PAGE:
Michelson-Gale: an experiment left unfinished

Michelson Morley’s experiment: the implications

The Michelson Morley experiment of 1881 has enormous implications. After analyzing them, scientists could have perceived there is not a relative movement between the Earth and the ether. The aim of the experiment was to detect, by the use of an interferometer appositely conceived, a possible movement of the Earth with a speed of 30 km/s around the sun. The experiment failed, not because of the non-existence of the ether, as a number of scientists pointed out, but because the Earth doesn’t move around the sun. Proofs of this situation can be established by the fact that there is no Coriolis manifestation on the Earth and because there is no measurable curvature, being the Earth flat.

Assembling an enormous interferometer

In 1904 Michelson contrived another experiment to measure, this time, a possible ether movement in the earth by diurnal motion. This experiment could be carried out in 1925 only. To reach their goal, first technicians had to assemble an enormous interferometer. They set it up according to the Sagnac’s model. Their aim was to evaluate the changing in speed at some different latitude over the earth. They knew that, due to the globe rotation around its axis, they had to obtain some cogent evidence of that variation. On the basis of differences in latitude all over the earth, the movement speeds should be diversified.  The reason is that on a globular earth in a rotation, the peripheral speeds are manifold, changing with latitude as you can deduce from the picture below.

 

rotation speed

Detecting variations in speed with the changing of latitude

The speed is the highest at the equator and null at the poles. So when you consider two different latitudes, both in the northern hemisphere, you will remark that the speed of the latitude more southern is greater than the other. An enormous Sagnac interferometer, with a perimeter of 1.9 km had to be assembled. It had to be great enough to detect the changing in speed at two slightly different latitudes. So it had to reach different spots at some hundred meters of distance one from the other. Even though in only some hundred meters there was not such a big variation in speed, the interferometer was able to detect the changing.

Positioning the interferometer along two near parallels

This interferometer was a huge rectangle (see the rectangle in the picture) with two sides positioned along two near parallels. One side (the blue one) should have experienced a smaller speed than the other one (the white one).

Like the Michelson Morley interferometer, this one had been contrived in order to interfere light rays originated by the same source put in rotation into two opposite directions. A side of the rectangle was more northern while the other was southward. The two rays of light running the two different sides of the rectangle should have been affected in a different way by the wind of ether. This wind, as you can certainly realize, is due not to the movement of the Earth inside the ether but to the movement of the ether upon the Earth. In the following images, I will draw the different paths run by the two light beams.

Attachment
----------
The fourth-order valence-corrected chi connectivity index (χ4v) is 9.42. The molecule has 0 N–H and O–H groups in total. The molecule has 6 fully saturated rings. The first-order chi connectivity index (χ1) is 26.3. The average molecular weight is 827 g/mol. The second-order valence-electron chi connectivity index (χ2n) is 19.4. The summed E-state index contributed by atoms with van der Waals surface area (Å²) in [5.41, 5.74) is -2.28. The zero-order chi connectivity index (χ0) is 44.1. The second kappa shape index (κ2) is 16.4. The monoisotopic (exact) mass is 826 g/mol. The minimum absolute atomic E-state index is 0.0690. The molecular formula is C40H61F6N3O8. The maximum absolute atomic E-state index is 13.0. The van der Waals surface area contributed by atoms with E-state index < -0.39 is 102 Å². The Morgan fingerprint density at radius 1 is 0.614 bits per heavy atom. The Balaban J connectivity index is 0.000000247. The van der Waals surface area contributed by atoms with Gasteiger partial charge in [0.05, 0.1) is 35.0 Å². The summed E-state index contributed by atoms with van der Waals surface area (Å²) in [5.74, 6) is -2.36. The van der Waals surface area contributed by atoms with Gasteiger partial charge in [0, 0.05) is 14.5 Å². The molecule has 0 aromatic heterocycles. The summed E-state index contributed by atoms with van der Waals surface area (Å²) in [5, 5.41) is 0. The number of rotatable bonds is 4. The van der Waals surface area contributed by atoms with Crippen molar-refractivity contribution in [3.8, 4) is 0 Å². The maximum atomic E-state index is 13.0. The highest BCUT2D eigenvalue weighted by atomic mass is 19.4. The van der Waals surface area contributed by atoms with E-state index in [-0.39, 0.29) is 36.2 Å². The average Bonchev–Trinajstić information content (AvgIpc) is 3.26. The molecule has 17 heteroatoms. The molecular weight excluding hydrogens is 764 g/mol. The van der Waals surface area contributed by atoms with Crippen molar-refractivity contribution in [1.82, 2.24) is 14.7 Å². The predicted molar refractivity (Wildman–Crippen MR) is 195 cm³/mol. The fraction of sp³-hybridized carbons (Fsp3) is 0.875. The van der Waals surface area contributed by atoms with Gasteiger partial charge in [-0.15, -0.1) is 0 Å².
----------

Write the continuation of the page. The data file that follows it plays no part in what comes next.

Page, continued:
The expected results obtained

It is clear that the two rays are affected in a different way by the ether and this should generate a shift in the interference fringe given by this formula:

where A is the area of the rectangle, ω is the angular speed, λ is the wavelength, c is the speed of light and φ is the latitude.

This is the Sagnac formula already considered in my last article. With this experiment, the expected result had been found, proving thus the presence of an ether wind.

Latitude: two different concepts

How to explain an ether wind on a motionless Earth? Let’s try to consider. On a flat earth, the latitude concept is a little different from the globular idea. We can describe it with polar coordinates. A point on the Earth is described by its distance r from the North Pole and by an angle ϴ that we can consider counterclockwise starting from the Greenwich meridian, just to give an example. The distance r is analogous to the latitude.

A speed increasing southward

We know the sun moves with a spiral trajectory on a cone. In effect when considering the speed of the sun, it will be lower northward if compared with a more southern speed. This is due to the fact that the sun will run bigger circumferences as it moves southward. So the interferometer detected correctly an ether wind with a speed that increases moving toward the south.

In my next article, I will get into further considerations while paying attention to the ether speed.

Why not try the same in the southern hemisphere?

I can conclude this lecture with some further consideration about the Michelson Gale experiment. A similar interferometer should be used to prove that the Earth is flat. The Michelson Gale experiment has been conducted in the northern hemisphere in 1925. If the Earth were a Globe, the interferometer should behave in an opposite way in the southern hemisphere. There should be a result showing that the highest speed is northward and the lowest southward, because, in that case, you have to move northward to get nearer to the equator.

On a flat earth, the geographical situation is totally different from that on a globe. Parallels, while moving southward, will gradually draw bigger circumferences.  As a result, the sun keeps on rising its speed from the Cancer tropic to the Capricorn one.

A Sagnac interferometer placed in the southern hemisphere should be able to detect a higher speed in the southern side. Obviously, such an experiment has never been done.

 

 

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